I continued my meal. Suddenly my jaw dropped and my eyeballs widened.
My Mother was here!
Suddenly! She was rushing with her suitcase through the cocoa trees and she rushed to the house and practically flung her suitcase into the hallway. I stood up still holding my cup of Milo wanting to run to her! I was never told she was coming! Normally it was a major event for me and I would trek to the Kokoda Airport to wait for her with my Grandmother! But here she was! And she didn’t even notice me! I was so torn up that she didn’t say anything to me and rushed off from where she had come! I was confused.
Apparently children are not supposed to know about death and departure and losing a loved one! How arrogant are adults! They imagine that only they feel pain and sorrow and loss. They totally forget that even children, in fact especially children are most hurt by such painful events. Adults always comfort each other and revel in each other’s grief and soak in each other’s emotions and loss and they cry and weep and express themselves and fully expel their emotions and unload their emotional burdens.
But how about the children?
Why are children never treated as if they matter, they have feelings too! They hurt and feel loss and are most scared at these times!
Instead they are most often bundled off to bed or a meal and hardly ever told what has happened. They are often confused and scared and needing a hug and reassurance and some love.
But that hardly ever happens.
So I stood there stunned watching all these strange happenings and comings and goings and anxious and angry faces, my Milo grew cold in the cup I clutched with both my shivering hands and I looked around to ask someone but there was no one there.
I walked to the stream to check. Maybe Nombo had started to shave without me. Maybe he was there humming his favorite song and I would see his broad back and all would be ok. But only an empty brook and bare stones greeted me.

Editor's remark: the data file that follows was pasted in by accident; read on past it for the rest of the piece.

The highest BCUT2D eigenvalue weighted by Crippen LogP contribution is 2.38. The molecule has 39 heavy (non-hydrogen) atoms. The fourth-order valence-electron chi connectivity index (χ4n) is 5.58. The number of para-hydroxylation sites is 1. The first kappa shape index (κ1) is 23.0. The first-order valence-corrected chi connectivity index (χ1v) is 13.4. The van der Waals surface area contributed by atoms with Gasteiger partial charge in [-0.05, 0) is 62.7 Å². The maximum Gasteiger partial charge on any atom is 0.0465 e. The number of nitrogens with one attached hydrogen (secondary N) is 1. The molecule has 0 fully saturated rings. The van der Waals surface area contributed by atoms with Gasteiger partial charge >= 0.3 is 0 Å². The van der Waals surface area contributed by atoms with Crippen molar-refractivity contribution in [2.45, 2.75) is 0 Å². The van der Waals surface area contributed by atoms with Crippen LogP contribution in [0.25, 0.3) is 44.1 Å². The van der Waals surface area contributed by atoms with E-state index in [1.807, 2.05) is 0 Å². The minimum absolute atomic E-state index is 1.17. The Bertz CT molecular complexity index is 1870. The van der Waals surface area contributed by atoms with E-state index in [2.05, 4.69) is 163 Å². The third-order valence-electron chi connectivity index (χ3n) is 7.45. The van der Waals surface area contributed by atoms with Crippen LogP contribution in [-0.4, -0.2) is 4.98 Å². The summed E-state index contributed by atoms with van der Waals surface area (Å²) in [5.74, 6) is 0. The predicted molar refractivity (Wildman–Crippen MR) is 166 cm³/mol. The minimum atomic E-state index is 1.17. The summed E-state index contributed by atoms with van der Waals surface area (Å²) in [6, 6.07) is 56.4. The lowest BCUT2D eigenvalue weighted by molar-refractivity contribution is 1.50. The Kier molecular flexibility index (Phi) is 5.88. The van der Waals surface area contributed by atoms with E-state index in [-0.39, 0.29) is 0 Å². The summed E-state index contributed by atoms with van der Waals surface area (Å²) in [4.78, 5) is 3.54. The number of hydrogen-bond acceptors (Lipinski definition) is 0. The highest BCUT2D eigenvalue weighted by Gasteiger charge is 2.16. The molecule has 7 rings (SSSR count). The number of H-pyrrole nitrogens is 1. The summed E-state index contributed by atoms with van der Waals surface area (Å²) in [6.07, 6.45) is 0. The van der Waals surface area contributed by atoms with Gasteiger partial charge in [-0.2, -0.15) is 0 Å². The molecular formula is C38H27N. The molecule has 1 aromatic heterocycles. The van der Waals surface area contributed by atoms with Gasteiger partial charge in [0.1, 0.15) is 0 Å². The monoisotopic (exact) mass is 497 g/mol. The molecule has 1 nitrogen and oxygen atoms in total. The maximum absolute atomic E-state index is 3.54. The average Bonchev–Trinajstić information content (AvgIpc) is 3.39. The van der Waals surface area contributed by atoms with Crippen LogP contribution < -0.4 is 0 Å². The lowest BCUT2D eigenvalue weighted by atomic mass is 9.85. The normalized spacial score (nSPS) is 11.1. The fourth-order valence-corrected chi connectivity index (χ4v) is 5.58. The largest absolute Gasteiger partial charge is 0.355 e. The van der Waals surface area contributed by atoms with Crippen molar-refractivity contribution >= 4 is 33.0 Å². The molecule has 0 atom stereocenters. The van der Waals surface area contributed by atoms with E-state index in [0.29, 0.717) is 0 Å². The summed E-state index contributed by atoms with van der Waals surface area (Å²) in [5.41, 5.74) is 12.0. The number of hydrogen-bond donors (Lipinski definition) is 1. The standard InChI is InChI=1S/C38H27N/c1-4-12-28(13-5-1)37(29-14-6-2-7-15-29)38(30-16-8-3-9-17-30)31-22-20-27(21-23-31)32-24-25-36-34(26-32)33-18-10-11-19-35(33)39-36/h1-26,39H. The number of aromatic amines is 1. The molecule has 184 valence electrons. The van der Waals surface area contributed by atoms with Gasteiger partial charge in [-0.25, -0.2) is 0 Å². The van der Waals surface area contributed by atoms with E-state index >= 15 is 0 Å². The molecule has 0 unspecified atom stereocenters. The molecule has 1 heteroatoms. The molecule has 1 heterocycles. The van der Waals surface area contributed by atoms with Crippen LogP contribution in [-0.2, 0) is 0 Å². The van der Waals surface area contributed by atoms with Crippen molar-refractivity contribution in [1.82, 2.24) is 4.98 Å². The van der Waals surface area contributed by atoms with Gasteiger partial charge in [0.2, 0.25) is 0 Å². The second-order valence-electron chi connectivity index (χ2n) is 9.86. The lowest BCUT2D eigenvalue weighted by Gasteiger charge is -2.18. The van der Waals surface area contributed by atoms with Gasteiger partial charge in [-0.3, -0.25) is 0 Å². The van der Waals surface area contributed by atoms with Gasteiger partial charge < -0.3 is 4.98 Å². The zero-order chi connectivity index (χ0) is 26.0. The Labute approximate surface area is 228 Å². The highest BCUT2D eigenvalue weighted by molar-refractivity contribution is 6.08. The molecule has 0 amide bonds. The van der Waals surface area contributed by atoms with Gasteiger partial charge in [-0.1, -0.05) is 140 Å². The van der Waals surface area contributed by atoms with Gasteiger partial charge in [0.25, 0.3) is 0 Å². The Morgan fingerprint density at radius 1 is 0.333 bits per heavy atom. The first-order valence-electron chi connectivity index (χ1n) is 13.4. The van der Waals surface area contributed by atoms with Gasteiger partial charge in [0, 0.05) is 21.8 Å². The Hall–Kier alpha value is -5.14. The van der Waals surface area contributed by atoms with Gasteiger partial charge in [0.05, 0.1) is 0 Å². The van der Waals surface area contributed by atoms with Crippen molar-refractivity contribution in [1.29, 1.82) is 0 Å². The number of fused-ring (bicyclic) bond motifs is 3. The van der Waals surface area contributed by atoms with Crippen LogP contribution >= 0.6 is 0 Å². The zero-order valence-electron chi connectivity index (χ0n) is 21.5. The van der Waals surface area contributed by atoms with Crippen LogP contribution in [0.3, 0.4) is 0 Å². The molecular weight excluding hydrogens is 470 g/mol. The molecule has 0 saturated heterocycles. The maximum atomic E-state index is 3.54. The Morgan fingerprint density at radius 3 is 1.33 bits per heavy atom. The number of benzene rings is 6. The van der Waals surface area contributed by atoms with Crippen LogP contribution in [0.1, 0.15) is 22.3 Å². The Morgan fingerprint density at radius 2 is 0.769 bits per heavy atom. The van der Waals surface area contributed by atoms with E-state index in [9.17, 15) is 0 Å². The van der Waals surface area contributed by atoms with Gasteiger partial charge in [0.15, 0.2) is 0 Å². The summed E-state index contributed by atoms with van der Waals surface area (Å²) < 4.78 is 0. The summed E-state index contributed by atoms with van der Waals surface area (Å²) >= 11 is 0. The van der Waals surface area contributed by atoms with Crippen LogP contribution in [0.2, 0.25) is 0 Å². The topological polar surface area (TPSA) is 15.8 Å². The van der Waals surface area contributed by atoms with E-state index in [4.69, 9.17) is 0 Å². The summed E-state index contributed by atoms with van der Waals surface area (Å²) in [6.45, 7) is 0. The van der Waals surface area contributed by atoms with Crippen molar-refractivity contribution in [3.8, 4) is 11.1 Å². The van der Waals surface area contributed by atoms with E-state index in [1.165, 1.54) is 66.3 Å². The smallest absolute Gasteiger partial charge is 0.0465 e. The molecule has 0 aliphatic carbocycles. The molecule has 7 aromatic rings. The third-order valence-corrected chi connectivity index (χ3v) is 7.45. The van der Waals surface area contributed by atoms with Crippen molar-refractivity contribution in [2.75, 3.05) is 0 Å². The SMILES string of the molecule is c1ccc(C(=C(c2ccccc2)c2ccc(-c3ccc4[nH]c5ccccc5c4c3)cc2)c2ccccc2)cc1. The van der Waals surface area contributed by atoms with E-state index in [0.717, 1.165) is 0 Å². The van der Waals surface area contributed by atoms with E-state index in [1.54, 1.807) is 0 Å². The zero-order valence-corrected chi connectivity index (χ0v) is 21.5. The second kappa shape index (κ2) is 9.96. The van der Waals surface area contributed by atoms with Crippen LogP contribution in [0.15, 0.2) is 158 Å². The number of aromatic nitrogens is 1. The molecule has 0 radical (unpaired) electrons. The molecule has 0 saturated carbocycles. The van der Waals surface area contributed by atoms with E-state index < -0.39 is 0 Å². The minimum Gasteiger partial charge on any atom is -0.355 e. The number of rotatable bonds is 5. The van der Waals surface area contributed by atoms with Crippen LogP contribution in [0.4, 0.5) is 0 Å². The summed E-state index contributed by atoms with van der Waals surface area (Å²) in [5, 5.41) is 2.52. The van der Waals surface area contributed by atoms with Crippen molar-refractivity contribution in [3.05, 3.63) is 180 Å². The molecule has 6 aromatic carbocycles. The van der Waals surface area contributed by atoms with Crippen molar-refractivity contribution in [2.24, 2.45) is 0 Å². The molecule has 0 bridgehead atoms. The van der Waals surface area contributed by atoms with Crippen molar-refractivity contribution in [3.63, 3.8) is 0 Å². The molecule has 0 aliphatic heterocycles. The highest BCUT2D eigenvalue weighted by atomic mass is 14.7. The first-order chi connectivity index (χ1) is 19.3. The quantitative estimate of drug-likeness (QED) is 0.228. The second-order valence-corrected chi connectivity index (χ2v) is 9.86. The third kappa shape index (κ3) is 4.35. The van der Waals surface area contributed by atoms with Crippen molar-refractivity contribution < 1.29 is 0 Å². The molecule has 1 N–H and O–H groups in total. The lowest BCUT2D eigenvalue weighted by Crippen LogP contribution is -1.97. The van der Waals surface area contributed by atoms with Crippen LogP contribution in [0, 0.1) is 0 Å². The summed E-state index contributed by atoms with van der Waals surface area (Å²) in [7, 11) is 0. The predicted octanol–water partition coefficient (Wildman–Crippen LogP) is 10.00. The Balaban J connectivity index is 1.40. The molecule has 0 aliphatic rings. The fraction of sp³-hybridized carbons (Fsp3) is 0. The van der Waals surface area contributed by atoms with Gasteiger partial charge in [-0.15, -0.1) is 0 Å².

I splashed water on my small face and wondered if anyone would call my name and ask me if I was okay but there was no one.
They had all rushed off to the hospital. Only my aunty was busying herself in the kitchen cleaning up. She seemed totally not there. I walked back and sat on the steps and waited. My hands between my knees and watching the road, hoping my grandfather would be walking through the cocoa trees, wanting to see him soon.
A wind blew strong and the leaves on my favorite cocoa tree rustled and seemed to be alive. I watched the tree shiver and shake and heard the wind whistling an eerie song. I put my head against the wall of the house next to the steps where I sat and eventually fell asleep.
When I woke up I was in his brass bed. No doubt my aunt had carried me there. It was raining softly and the rain on the tin roof was a gentle lullaby and I dozed off again holding my Grandfathers shirt that had the aroma of Old Spice his favorite cologne to my face.
I never saw my Grandfather again. Such is the cruelty and inconsideration of adults.
So often their feelings and grief overshadows their consideration for children.
I watched a coffin disappear into the earth. It rained hard and heavy. The weeping grew intense as earth was reluctantly placed on the coffin.
My cousin Gibson, my Grandfathers favorite nephew collapsed with the spade and wept bitterly refusing to throw any more earth on his beloved Uncles coffin. Someone else gently pried his fingers open and took the spade and continued, he too weeping.
I did not realize that Victor Juffa Private 100, husband to Kathleen Juffa and father to many children, his and those he took in, neighbor to his fellow soldiers and veterans and everything to me, was gone.
I realized that later at night.
That night, after midnight I was told, I awoke in a fit, the room dim from the yellow light of a hurricane lamp turned low, my Grandmother sitting near me, her feet straight out and her hands weaving a bilum, her eyes cried out.
I had heard something!
The distinct voice of Victor Juffa calling out to me. Softly as he did when I was still asleep and we were to prepare for the day “Nombo..” I rushed towards the door and my Grandmother was there…she held me tight… “ It is not him” she cried gently but I was inconsolable. Why wouldn’t they let me out to see him? I had not seen him for days, I was outraged and angry and bitter and kicked and punched and screamed but I could not overcome my grandmothers strong arms and she held me and she wept softly and it was then…that I realized Victor Juffa was gone forever…and I cried…for so long and so hard and sobbed and wept…and my dreams of a tomorrow by the stream with him in his white singlet, our towels placed folded carefully on the smooth boulders, him shaving and humming and me dipping my feet and then having our breakfast together…faded away to be just that…just a lonely child’s memory of his beloved Grandfather…his everything now gone…only God knows where..
The very next day. I walked to Victor Juffas burial site. I had packed my little suitcase. My Mother told me we would be going away for a while. In my suitcase I had put my Grandfathers favorite shirt and belt. Its all I had of him after the usual destruction of grieving relatives during funerals as was customary for the Hunjara.
Koropu was there at the grave site sitting next to it. He looked up and wagged his tail and smiled at me. I sat next to him and we sat there saying nothing and everything at once.